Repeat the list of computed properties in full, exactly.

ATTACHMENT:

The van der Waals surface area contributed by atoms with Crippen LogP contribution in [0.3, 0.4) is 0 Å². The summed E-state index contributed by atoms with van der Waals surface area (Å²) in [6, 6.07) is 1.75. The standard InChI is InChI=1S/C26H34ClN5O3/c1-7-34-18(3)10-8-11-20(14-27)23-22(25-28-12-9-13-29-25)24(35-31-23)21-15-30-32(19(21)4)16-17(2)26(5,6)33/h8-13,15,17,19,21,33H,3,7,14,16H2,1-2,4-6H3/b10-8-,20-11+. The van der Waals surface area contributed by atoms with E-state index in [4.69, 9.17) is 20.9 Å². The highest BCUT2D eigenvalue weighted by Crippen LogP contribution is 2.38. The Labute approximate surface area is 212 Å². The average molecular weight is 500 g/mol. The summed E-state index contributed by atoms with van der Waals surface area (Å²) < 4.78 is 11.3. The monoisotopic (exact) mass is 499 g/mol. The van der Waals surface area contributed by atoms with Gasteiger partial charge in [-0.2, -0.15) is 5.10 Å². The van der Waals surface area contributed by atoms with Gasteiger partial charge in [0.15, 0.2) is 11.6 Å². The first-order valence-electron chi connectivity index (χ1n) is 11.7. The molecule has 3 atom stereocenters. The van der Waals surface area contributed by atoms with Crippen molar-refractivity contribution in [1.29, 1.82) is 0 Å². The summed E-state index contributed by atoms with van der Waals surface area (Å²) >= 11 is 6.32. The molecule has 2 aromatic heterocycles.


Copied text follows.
The van der Waals surface area contributed by atoms with Crippen LogP contribution in [0.3, 0.4) is 0 Å². The summed E-state index contributed by atoms with van der Waals surface area (Å²) in [6, 6.07) is 1.75. The standard InChI is InChI=1S/C26H34ClN5O3/c1-7-34-18(3)10-8-11-20(14-27)23-22(25-28-12-9-13-29-25)24(35-31-23)21-15-30-32(19(21)4)16-17(2)26(5,6)33/h8-13,15,17,19,21,33H,3,7,14,16H2,1-2,4-6H3/b10-8-,20-11+. The van der Waals surface area contributed by atoms with E-state index in [4.69, 9.17) is 20.9 Å². The highest BCUT2D eigenvalue weighted by Crippen LogP contribution is 2.38. The Labute approximate surface area is 212 Å². The average molecular weight is 500 g/mol. The summed E-state index contributed by atoms with van der Waals surface area (Å²) < 4.78 is 11.3. The monoisotopic (exact) mass is 499 g/mol. The van der Waals surface area contributed by atoms with Gasteiger partial charge in [-0.2, -0.15) is 5.10 Å². The van der Waals surface area contributed by atoms with Gasteiger partial charge in [0.15, 0.2) is 11.6 Å². The first-order valence-electron chi connectivity index (χ1n) is 11.7. The molecule has 3 atom stereocenters. The van der Waals surface area contributed by atoms with Crippen molar-refractivity contribution in [1.29, 1.82) is 0 Å². The summed E-state index contributed by atoms with van der Waals surface area (Å²) >= 11 is 6.32. The molecule has 2 aromatic heterocycles.